Businesses also practice this to drive sales. For example, the brand, Supreme, is notorious for manipulating the supply vs. demand equation by strictly limiting its stock, and hardly – if ever – producing enough to meet demand. And Supreme never restocks anything – if it’s gone, it’s gone.

This creates the association of exclusivity in the mind of the customer, which is exactly what King Frederick, night clubs, and Supreme have done.

How you can rebrand

Here are some ways you can rebrand your business

Reestablish your brand’s target audience and market.

Sometimes your target audience shifts or your target audience turns out to be a different demographic than originally thought/intended. Getting your target audience right is the first step to success and influences every action you take moving forward.

Redefine your company’s vision, mission, and values.

What are you doing? How are you doing it? Why are you doing it? How does it bring value to your customers? These are some questions you should be asking and answering about your brand. Let’s break down these key elements:

Vision – the what: a clear vision is crucial because it is the backbone of every decision you and/or your colleagues make. So if you find your vision is a bit outdated or doesn’t relate to your target audience anymore, it’s worth revisiting.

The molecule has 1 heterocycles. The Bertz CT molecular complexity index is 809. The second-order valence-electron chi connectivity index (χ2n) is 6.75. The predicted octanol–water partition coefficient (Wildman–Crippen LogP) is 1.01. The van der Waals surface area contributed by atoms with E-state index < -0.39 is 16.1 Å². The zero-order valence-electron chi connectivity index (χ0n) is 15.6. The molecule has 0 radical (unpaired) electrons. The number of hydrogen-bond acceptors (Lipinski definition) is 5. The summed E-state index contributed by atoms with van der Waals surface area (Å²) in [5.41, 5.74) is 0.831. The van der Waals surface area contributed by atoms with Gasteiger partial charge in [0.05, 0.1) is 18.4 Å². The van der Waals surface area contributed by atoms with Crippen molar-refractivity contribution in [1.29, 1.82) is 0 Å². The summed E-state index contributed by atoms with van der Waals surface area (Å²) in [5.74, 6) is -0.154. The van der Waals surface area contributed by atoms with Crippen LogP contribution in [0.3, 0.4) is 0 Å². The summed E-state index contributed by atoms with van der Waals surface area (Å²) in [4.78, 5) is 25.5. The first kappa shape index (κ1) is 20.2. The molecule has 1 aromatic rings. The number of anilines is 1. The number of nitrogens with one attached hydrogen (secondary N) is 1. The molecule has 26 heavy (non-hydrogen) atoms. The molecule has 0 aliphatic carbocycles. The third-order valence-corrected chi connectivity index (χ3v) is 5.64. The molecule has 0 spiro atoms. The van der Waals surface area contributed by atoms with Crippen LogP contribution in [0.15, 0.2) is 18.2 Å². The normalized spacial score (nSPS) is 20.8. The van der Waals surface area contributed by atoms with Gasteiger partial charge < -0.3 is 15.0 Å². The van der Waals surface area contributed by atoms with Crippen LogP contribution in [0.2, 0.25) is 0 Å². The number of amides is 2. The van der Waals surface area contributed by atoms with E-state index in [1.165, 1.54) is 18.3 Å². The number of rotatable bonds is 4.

Mission – the how: a mission is the foundation for getting to your endpoint. The mission statement of IKEA, for example, is “To create a better everyday life for the many people.” How do they do this? Everyone needs furniture, so by making their services accessible and inexpensive, they are bettering their customer’s everyday lives.

Values – the why: this is where you set out why you’re working towards your vision and why you’re dedicated to your mission. If you’re working in a team, having the same values will lead to success because you’re all working towards a common goal: implementing the vision and mission.

Reconsider your brand’s slogan.

A good slogan will encompass all of the three key elements above. However, your slogan should also be succinct, easy to remember and easily repeatable. If we use IKEA’s example again, their mission statement can also be used for their vision and value: what are they doing to better everyday life and why? It’s also to the point and easy to remember.
Here are some ways you can come up with a slogan:

Keep it simple

Get metaphorical

Use poetic language

Provide instructions

Compliment customers

What makes your brand special?
If you’re having trouble creating a slogan, try thinking about it this way: if your brand could talk, what would it say?

Rebuild your brand identity.

Your brand identity is the tangible elements that communicate your brand to your customers. These include visual elements like your logo, colour palette, typography, or the shapes you use to represent the company.